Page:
Two Poems

For New Potatoes

Plow blade cuts back black-brown soil,
peeling upheaval.

Dad lets me drive the tractor
though I’m too young to walk the field
without falling.

He leans against the gray fender
to ride and guide me.

I twist to look into the
earth I’ve turned.
Worms’ gleaming bodies pull
quick out of sight.
Old roots jut like pale bone.

Dad tells me what lever to push
to lift the plow’s smooth tooth

and it shines.
That plow blade

Laying Pipe

clay consumes him
he’s up to his neck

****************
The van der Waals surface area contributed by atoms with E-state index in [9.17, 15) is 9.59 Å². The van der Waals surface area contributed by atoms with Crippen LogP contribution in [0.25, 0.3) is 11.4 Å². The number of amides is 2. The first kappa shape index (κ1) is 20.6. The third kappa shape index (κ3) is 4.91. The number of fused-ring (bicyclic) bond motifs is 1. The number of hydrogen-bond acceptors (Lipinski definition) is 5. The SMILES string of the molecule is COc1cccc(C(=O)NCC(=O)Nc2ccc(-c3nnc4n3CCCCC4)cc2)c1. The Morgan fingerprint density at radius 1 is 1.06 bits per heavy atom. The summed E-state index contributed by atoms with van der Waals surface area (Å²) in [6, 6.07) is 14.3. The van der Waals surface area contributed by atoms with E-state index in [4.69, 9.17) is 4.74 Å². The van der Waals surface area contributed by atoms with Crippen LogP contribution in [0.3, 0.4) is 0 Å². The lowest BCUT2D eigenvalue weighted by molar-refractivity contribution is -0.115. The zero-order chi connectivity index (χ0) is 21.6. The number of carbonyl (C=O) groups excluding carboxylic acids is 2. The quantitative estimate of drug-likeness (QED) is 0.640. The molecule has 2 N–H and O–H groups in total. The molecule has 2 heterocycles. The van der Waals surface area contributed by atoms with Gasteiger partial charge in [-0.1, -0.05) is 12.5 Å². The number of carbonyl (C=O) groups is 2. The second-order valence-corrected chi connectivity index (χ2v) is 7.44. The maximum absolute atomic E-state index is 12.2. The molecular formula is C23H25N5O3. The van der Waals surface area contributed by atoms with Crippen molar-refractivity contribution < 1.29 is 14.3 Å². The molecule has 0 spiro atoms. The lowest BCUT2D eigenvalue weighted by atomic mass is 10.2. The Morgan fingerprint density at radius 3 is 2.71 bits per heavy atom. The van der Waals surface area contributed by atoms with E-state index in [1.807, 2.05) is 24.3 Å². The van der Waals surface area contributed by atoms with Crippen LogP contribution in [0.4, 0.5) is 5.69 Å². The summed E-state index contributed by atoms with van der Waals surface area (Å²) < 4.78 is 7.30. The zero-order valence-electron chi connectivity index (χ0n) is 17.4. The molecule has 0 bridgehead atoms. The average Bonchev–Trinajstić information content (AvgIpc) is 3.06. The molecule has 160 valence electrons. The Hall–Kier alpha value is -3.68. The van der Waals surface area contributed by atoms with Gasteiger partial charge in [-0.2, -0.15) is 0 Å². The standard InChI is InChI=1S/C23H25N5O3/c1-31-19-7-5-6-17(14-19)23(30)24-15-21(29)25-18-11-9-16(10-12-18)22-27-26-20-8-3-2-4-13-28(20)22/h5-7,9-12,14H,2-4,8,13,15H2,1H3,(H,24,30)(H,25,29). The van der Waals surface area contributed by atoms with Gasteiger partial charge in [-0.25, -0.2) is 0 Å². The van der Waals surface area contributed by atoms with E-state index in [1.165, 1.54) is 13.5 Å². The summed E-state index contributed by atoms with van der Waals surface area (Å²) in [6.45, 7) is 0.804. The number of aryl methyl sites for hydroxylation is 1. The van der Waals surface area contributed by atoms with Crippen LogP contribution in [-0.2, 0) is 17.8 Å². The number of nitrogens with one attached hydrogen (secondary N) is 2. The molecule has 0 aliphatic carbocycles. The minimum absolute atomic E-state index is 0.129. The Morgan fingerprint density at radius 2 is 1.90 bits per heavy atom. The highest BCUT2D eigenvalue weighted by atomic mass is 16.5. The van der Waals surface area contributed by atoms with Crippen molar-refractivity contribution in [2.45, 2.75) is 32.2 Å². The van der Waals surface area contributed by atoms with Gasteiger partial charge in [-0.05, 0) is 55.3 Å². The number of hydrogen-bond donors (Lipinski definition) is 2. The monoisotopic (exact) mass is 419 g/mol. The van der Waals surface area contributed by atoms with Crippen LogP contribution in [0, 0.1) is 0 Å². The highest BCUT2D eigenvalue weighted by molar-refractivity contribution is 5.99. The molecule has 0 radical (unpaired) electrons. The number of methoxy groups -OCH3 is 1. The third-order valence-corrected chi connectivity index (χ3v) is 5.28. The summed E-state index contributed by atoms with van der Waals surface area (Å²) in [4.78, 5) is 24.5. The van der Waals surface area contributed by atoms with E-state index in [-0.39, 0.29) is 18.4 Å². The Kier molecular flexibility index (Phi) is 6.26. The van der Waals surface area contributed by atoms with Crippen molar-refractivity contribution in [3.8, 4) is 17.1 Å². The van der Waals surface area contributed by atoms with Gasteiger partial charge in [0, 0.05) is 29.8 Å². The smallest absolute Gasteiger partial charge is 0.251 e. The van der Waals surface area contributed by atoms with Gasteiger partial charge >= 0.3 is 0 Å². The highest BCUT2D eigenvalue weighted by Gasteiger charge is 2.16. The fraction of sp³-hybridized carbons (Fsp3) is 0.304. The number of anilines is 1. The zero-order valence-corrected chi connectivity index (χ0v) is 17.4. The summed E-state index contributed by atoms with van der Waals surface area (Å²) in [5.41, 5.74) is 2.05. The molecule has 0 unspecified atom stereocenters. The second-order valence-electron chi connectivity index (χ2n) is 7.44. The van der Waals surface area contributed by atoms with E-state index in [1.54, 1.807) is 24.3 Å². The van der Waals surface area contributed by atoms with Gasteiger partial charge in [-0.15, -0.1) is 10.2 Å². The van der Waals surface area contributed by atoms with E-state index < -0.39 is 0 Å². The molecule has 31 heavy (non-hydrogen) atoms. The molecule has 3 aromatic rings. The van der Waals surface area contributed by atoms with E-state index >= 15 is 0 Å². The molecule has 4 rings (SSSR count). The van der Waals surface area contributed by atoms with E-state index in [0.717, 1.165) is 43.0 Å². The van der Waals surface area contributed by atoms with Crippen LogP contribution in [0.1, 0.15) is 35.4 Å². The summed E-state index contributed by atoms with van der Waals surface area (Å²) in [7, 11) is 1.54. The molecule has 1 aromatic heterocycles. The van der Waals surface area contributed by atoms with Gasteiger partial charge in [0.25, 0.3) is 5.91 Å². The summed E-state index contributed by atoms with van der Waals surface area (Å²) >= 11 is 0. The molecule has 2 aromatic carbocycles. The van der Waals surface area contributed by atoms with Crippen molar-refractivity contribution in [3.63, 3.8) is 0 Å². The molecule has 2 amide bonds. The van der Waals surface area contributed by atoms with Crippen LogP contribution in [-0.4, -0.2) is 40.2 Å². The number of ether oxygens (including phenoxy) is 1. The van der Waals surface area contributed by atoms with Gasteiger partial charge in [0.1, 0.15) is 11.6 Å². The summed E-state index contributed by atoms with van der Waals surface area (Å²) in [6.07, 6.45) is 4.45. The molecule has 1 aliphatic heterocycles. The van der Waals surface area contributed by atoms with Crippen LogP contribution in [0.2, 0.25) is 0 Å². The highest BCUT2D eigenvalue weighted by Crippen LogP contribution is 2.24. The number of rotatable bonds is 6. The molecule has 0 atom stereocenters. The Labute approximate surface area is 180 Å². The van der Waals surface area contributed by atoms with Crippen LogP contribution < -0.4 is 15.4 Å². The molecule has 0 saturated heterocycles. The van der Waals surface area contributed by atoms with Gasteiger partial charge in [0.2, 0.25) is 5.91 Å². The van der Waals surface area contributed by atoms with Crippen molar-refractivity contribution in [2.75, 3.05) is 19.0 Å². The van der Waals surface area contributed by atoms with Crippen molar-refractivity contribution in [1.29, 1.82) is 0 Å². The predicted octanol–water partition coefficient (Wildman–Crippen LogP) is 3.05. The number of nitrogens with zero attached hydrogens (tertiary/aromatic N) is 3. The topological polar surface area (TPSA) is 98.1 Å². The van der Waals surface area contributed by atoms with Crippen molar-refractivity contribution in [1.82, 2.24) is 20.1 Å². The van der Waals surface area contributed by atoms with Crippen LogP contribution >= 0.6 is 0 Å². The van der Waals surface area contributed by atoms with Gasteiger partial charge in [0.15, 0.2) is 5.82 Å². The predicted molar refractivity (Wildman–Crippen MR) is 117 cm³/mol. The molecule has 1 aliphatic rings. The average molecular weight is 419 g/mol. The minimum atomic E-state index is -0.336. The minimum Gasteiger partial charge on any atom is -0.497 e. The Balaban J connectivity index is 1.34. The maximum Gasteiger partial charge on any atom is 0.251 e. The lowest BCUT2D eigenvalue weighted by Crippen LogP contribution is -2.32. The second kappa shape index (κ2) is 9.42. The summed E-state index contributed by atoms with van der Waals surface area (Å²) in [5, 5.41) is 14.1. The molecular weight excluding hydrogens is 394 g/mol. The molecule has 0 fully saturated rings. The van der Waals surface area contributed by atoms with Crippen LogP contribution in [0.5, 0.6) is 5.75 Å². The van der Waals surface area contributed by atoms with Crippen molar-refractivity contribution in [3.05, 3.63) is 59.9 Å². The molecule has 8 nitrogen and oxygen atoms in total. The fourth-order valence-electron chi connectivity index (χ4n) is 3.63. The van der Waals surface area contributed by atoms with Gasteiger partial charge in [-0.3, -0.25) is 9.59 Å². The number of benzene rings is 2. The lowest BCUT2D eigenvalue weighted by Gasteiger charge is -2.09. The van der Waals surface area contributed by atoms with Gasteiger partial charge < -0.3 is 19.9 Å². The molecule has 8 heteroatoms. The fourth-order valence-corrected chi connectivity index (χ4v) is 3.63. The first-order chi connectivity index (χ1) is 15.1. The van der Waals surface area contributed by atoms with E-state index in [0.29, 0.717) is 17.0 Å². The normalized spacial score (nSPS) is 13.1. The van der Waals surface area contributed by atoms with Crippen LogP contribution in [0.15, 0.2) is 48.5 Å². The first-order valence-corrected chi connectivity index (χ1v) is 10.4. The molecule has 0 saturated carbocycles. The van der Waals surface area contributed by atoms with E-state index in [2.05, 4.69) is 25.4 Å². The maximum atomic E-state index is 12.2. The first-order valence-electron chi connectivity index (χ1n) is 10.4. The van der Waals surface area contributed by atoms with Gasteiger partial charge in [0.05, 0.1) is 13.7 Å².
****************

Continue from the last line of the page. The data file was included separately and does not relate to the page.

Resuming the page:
coated in trench
mud stench
spattered clipboard in hand
standing on sand
to keep his steel-toed
boots from sticking

numbers crawl
out of the earth
he measures
cylindrical turquoise
faucet gray
hollow for your
morning sewage
bad black slinky
rainoff drainage
orange to hide
your optic wire

little man in
grave deep
concentration of silt
pressed like
pages of a history book
layers of salt
and vanilla
black bean roads
decades old brick

backhoe poised
above his hardhat
he waves denim arms
and the earth turns

 —Tad Phippen Wente, Port Washington, WI